3. The early signing period ended on Wednesday, and Wisconsin and Rutgers were the two Big Ten programs that failed to land any signees. Every other conference team signed at least one player, and all but Purdue signed two. Rutgers lost its lone commitment — three-star point guard Kwe Parker — in early November when he decided to reopen his recruitment. Wisconsin whiffed on two of its bigger targets, top-100 point guards Xavier Simpson and JaQuori McLaughlin, down the stretch. Neither team has enough space for a large incoming class, but Bo Ryan and Eddie Jordan have work to do before the next signing period in April.
  4. Purdue’s backcourt is proving itself. We touched on the Boilermakers’ need for additional backcourt help before the season started, and so far it has delivered. In the team’s first three games, forwards Isaac Haas, Caleb Swanigan, A.J. Hammons and Vince Edwards made a combined total of 41 field goals — the backcourt or Edwards (a wing who does a little of everything) assisted on 20 of those. Meanwhile, incumbent guards Rapheal Davis, Kendall Stephens, Dakota Mathias and freshman Ryan Cline are averaging a combined 40 points per game and are shooting 48 percent from behind the arc. The biggest open question was with UT-Arlington transfer Johnny Hill, who was brought in to be the starting point guard. So far he boasts an 11-to-4 assist-turnover ratio with seven steals, yet another reason why Purdue has won three games by an average of 34.7 points per game.
  5. Illinois’ freshmen are surviving trial by fire. With Jaylon Tate, Kendrick Nunn, Leron Black (who returned to action after missing one game) and Tracy Abrams all sustaining various injuries since the start of the school year, Illinois has needed some mileage from its freshmen, D.J. Williams, Aaron Jordan and Jalen Coleman-Lands. While not perfect to this point, the trio has been productive. Williams started the first two games and only totaled four points, but he had zero turnovers and just one foul. Jordan has averaged 8.0 points per game with an 8-to-1 assist-turnover ratio. Coleman-Lands ranks third on the team in scoring with 12.3 points per game and has averaged 24.3 minutes of action off the bench. He also leads the team in steals (five), three-pointers (nine) and three-point percentage (56 percent). All of this hasn’t been enough to get Illinois more than a single win against North Dakota State, but the experience that the youngsters are getting will be invaluable when conference play starts in January.
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Morning Five: 11.16.15 Edition

Posted by nvr1983 on November 16th, 2015

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  1. Everybody likes to hype the start of the college basketball season, but the reality is that most of the opening weekend games are boring match-ups (at least on paper). As some prominent programs found out this weekend, that doesn’t necessarily mean they will coast to easy wins even in guarantee games. Andrew Gripshover has a solid recap of a strange opening night. The most notable upsets (to our knowledge all “guarantee games”) were William & Mary winning at North Carolina State, Western Illinois winning at Wisconsin, Monmouth winning at UCLA, Sacramento State winning at Arizona State, North Florida winning at Illinois, and Chattanooga at Georgia. [Ed. Note: Radford also beat Georgetown at home, which was not technically a guarantee game, but was still embarrassing for the Hoyas.] We wouldn’t read too much into any of these games for three reasons: its still early in the season, these are 18- to 22-year-olds, and we didn’t think any of those teams would be that good anyways.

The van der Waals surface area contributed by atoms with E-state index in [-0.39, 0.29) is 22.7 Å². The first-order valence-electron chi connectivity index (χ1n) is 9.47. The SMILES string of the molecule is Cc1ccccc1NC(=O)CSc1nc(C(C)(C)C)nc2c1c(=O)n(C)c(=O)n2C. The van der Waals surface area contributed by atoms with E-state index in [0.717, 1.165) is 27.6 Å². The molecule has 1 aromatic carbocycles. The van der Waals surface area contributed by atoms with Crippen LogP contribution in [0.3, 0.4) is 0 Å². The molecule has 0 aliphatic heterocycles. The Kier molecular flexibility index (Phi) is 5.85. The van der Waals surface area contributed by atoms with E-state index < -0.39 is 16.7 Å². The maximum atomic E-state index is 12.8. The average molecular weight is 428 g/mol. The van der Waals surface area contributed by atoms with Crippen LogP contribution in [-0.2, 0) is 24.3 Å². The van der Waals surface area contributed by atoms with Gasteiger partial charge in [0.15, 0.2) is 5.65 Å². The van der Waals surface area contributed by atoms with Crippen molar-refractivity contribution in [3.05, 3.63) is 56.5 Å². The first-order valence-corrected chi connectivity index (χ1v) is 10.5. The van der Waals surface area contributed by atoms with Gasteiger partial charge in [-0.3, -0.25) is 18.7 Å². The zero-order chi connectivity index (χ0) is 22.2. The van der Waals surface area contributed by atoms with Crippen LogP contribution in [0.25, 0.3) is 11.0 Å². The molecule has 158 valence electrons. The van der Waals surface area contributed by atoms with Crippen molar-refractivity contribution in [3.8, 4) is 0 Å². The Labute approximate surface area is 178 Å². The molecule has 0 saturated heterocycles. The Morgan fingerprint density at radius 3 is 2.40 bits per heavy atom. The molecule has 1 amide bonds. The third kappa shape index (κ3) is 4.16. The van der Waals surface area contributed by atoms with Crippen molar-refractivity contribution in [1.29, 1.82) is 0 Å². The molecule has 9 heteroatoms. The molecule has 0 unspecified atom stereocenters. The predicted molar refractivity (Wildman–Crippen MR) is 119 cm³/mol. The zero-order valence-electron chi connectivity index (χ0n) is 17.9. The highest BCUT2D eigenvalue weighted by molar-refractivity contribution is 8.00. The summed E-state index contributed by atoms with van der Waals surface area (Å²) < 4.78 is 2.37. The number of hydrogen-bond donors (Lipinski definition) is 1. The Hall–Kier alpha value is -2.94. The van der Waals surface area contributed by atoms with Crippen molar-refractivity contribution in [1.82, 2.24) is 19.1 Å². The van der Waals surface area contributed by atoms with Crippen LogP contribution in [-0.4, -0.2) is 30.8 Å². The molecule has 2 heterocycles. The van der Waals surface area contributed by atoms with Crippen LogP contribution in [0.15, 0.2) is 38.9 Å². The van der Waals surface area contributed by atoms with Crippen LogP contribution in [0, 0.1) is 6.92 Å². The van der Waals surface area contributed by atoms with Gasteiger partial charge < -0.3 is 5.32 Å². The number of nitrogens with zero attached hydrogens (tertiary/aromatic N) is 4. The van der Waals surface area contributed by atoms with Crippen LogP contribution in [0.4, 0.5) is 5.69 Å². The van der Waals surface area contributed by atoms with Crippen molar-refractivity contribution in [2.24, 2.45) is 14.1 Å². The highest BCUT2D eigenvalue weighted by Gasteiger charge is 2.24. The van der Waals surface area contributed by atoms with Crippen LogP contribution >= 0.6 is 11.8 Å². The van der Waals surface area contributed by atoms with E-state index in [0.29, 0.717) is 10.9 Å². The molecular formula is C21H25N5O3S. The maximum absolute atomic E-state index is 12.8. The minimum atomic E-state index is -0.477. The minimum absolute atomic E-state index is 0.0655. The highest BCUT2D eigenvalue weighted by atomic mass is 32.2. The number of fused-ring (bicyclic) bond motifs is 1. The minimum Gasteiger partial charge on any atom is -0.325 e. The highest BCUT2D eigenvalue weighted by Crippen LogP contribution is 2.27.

2. Rhode Island‘s hopes of contending for an Atlantic-10 title this season took a massive blow when E.C. Matthews suffered a season-ending right knee injury during Friday’s win over American. Matthews, who was considered a legit Atlantic-10 Player of the Year candidate and a possible late 2nd round NBA Draft pick, averaged 16.9 points and 4.6 rebounds per game last season. The extent of the injury is not known yet (or at least has not been publicly revealed), but we would expect them to release that information sometime this week.
  3. Matthews was not the only significant player to suffer an injury on Friday as NC State’s Terry Henderson tore ligaments in his right ankle and is expected to miss six to eight weeks. Henderson, who sat out last season after transferring from West Virginia, averaged 11.7 points per game as a sophomore and was expected to help replace Trevor Lacey. Now without Henderson, the Wolfpack will probably have to rely on freshman Maverick Rowan until Henderson returns to the lineup. Fortunately for NC State, Henderson’s expected return should be around the start of ACC play and their non-conference schedule isn’t exactly challenging to put it lightly.
  4. Over the past few years there has been growing debate around the idea of playing games on aircraft carriers, but it turns out playing games on land can have its own dangers as Gonzaga and Pittsburgh found out during their game in Okinawa, Japan. The game, which is part of the annual Armed Forces Classic, had to be called off with Pittsburgh leading Gonzaga 37-35 at half after several players had fallen on a slippery floor including Pittsburgh’s James Robinson who had to leave the game after a fall that left blood streaming down the right side of his face. While it was disappointing for all involved especially since this was intended to a treat for the members of our military it was clearly the right call. Unlike the aircraft carriers, which are inherently exposed to the elements, this is a somewhat unexpected situation even in a humid location. We aren’t sure what the solution is to this problem outside of trying to get these games in traditional arenas, which would decrease the aesthetic appeal of the games.